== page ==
|» INVESTING IN INDIA|
Part I: the disciple.
To be a disciple, or a follower - you need to have a leader, a guru.
Most investors are followers, they are disciples.
The problem, though, is that they are disciples of greed.
Greed is not a good leader, a good guru.
And because of that one action from Adam, we are where we are.
And investment bankers have re-defined logic.
So there is Reliance Power with a book value of Rs 9 per share (based on the 2,260 million shares in issue after the IPO shares are counted, but before the IPO money is counted). This jumps to a book value per share of Rs 60 (after you add in the money proceeds from the IPO price of Rs 430 to 450 per share).
And the market price is hovering at the Rs 350 levels.
And that grey market premium of 100%, which reflected a price of Rs 900 per share, has disappeared.
What remains is a company with many projects on paper, a market cap of some USD 20 billion, cash in the bank of some USD 3 billion from the IPO; and some execution skills and challenges.
I can see why the investment bankers are celebrating.
Disciples who follow such gods should enjoy the fruits of their worship.
Atleast the apple that Adam plucked was red and, presumably, tasty.
By the way, in case you know any investors who need to change their guru, see what www.equitymaster.com had to say about the mother of all IPO's. About investing. About following a discipline.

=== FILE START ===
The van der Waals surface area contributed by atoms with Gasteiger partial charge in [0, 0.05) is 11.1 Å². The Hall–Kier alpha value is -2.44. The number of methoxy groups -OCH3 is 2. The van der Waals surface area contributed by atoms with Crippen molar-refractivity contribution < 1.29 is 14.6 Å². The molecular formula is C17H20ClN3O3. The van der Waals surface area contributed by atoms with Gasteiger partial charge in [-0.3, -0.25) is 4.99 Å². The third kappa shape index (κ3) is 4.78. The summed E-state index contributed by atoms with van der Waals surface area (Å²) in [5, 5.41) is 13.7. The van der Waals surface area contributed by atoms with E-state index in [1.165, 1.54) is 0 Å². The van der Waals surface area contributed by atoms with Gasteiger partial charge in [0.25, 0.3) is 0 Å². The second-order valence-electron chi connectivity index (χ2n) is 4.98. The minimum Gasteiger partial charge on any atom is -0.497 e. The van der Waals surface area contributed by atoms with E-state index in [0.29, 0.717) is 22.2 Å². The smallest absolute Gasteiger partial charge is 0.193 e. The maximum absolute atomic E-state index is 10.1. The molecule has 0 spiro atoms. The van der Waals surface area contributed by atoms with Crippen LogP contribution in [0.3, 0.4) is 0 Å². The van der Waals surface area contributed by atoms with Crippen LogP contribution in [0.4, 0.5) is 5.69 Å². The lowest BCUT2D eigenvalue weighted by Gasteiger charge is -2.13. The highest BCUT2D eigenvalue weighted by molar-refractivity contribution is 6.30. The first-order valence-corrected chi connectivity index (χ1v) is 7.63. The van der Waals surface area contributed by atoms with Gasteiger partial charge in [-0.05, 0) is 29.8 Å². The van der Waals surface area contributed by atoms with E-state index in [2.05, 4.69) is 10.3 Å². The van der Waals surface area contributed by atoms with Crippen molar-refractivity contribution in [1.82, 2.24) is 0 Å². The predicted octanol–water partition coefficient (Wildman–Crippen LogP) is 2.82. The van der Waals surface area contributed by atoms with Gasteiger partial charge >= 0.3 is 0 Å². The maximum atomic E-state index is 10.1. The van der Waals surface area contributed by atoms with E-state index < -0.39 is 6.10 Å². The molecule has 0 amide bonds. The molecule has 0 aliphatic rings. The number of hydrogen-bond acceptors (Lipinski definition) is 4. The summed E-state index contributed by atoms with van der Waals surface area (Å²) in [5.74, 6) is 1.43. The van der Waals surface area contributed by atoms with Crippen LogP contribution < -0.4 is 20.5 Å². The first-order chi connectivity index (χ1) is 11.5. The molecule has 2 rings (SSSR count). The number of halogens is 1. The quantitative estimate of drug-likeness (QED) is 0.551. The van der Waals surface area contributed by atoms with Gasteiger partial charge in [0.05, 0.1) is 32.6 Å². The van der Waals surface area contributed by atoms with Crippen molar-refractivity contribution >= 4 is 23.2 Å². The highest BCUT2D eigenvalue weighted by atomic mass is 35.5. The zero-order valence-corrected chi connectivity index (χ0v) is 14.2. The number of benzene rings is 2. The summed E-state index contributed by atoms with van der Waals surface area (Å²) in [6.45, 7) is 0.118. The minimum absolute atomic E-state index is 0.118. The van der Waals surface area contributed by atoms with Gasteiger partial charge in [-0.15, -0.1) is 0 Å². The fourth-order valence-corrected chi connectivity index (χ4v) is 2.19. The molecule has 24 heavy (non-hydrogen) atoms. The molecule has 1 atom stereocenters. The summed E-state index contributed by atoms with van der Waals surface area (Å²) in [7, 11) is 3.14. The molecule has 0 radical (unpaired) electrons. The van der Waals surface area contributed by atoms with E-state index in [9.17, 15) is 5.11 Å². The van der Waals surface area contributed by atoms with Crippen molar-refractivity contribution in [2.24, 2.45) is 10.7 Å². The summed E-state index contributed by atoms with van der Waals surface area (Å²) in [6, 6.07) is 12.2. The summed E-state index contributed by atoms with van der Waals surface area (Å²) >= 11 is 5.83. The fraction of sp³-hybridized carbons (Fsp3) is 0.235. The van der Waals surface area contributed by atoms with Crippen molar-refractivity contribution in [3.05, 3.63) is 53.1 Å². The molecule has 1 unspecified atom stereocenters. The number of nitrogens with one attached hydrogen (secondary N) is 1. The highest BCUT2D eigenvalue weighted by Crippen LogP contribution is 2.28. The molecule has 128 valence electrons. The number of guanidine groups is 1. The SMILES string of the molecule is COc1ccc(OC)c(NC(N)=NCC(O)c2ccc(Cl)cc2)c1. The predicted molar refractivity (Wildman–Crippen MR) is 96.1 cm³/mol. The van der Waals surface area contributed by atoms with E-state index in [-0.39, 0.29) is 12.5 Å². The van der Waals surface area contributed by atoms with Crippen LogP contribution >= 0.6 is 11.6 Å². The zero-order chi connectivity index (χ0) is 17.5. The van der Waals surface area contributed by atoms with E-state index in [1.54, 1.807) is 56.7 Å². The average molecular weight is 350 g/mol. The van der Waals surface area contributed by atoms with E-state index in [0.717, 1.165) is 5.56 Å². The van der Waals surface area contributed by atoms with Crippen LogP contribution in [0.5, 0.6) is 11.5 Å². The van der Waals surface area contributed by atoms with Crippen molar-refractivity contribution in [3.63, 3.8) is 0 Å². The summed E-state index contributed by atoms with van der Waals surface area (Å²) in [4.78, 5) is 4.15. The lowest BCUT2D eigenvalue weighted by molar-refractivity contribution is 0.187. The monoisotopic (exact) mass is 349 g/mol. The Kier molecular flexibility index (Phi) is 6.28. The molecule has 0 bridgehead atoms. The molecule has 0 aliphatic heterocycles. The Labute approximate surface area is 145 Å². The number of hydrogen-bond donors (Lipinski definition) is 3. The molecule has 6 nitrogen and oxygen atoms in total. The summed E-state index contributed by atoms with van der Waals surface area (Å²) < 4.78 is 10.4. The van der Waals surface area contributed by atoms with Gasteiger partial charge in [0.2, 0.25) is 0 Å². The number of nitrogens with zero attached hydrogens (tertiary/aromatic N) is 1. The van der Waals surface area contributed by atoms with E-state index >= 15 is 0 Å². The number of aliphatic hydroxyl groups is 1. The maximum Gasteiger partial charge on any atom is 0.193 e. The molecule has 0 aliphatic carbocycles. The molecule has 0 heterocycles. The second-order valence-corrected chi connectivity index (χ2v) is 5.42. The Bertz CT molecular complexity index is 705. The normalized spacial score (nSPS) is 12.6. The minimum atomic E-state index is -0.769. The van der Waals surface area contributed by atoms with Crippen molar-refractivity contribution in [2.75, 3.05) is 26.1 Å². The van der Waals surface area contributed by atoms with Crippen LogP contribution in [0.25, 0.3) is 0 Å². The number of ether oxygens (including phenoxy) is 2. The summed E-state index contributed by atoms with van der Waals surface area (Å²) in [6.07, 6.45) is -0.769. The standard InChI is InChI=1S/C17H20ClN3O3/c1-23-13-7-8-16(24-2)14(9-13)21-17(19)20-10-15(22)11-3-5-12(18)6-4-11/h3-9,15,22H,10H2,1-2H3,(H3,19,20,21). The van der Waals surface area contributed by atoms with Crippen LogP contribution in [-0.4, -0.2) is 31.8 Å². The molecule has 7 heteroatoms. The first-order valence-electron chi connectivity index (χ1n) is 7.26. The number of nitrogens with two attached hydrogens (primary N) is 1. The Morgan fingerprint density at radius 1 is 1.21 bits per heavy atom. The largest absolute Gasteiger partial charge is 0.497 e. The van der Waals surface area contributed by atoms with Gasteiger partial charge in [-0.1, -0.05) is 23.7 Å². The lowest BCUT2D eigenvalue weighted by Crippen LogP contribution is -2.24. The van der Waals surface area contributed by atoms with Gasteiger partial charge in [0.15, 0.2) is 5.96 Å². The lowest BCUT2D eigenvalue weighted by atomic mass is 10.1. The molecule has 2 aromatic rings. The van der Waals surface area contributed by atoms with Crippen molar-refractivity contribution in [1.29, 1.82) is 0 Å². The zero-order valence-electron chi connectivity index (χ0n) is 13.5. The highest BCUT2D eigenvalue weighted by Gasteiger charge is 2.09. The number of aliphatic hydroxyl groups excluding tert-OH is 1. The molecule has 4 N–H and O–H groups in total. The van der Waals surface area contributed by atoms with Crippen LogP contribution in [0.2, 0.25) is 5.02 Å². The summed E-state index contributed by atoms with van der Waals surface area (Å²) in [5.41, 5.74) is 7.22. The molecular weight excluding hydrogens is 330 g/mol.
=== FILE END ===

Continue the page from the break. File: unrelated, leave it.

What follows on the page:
We are not gurus, we are disciples. Just like you.
We try to figure out what truths exist and which gods to follow.
Part II: The True Visionary.
When the historians of the future will write the economic history of India Incredible, India Arriving, or India Rejuvenating, they will credit much of where India is today to a combination of luck, government policy, and "the tireless efforts of the many Indian industrialists who led India to its present rejuvenated form".
And when they list the many industrialists who made their tireless efforts they will name the established business houses led by Dhirubhai Ambani, Aditya Birla, and Ratan Tata. Financiers like Vaghul and Kamath of ICICI, H. T. Parekh and Deepak Parekh of HDFC will also make that list. The newer generation of entrepreneurs like Narayan Murthy and Nandan Nilekani of Infosys and Subhash Chandra of Zee will be praised for creating new, globally competitive industries.
While many in this list will truly deserve the credit for prying India open from its secluded shell, the historians will most likely leave out one visionary. A person who, from a position of power, tried to create an environment that would give the beneficiaries of the industrial raj - including him - less power.
The late Ashok Birla was the visionary that future historians will not write about.